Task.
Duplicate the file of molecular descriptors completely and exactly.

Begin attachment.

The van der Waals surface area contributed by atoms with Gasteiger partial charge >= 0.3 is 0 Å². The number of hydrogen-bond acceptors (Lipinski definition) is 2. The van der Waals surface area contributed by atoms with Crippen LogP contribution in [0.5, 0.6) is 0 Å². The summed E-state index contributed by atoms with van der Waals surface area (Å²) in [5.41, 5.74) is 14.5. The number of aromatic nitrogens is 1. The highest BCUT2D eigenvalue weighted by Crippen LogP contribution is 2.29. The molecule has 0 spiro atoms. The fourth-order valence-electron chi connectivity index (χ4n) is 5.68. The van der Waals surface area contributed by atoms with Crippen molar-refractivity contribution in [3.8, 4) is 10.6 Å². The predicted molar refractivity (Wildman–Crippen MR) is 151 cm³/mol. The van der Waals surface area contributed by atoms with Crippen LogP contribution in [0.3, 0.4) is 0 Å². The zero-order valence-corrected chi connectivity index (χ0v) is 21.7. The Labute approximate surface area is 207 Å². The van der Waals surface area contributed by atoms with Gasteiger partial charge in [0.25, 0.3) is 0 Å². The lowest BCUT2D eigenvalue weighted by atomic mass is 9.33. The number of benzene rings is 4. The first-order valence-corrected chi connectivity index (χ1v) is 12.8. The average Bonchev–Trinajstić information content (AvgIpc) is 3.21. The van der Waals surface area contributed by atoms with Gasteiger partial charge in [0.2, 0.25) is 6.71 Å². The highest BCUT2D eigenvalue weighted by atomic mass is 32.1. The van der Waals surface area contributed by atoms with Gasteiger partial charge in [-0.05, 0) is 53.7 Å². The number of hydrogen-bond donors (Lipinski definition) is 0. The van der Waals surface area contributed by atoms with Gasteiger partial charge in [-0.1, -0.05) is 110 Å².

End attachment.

The van der Waals surface area contributed by atoms with Gasteiger partial charge >= 0.3 is 0 Å². The number of hydrogen-bond acceptors (Lipinski definition) is 2. The van der Waals surface area contributed by atoms with Crippen LogP contribution in [0.5, 0.6) is 0 Å². The summed E-state index contributed by atoms with van der Waals surface area (Å²) in [5.41, 5.74) is 14.5. The number of aromatic nitrogens is 1. The highest BCUT2D eigenvalue weighted by Crippen LogP contribution is 2.29. The molecule has 0 spiro atoms. The fourth-order valence-electron chi connectivity index (χ4n) is 5.68. The van der Waals surface area contributed by atoms with Crippen molar-refractivity contribution in [3.8, 4) is 10.6 Å². The predicted molar refractivity (Wildman–Crippen MR) is 151 cm³/mol. The van der Waals surface area contributed by atoms with Crippen LogP contribution in [0.3, 0.4) is 0 Å². The zero-order valence-corrected chi connectivity index (χ0v) is 21.7. The Labute approximate surface area is 207 Å². The van der Waals surface area contributed by atoms with Gasteiger partial charge in [0.25, 0.3) is 0 Å². The lowest BCUT2D eigenvalue weighted by atomic mass is 9.33. The number of benzene rings is 4. The first-order valence-corrected chi connectivity index (χ1v) is 12.8. The average Bonchev–Trinajstić information content (AvgIpc) is 3.21. The van der Waals surface area contributed by atoms with Gasteiger partial charge in [0.2, 0.25) is 6.71 Å². The highest BCUT2D eigenvalue weighted by atomic mass is 32.1. The van der Waals surface area contributed by atoms with Gasteiger partial charge in [-0.05, 0) is 53.7 Å². The number of hydrogen-bond donors (Lipinski definition) is 0. The van der Waals surface area contributed by atoms with Gasteiger partial charge in [-0.1, -0.05) is 110 Å².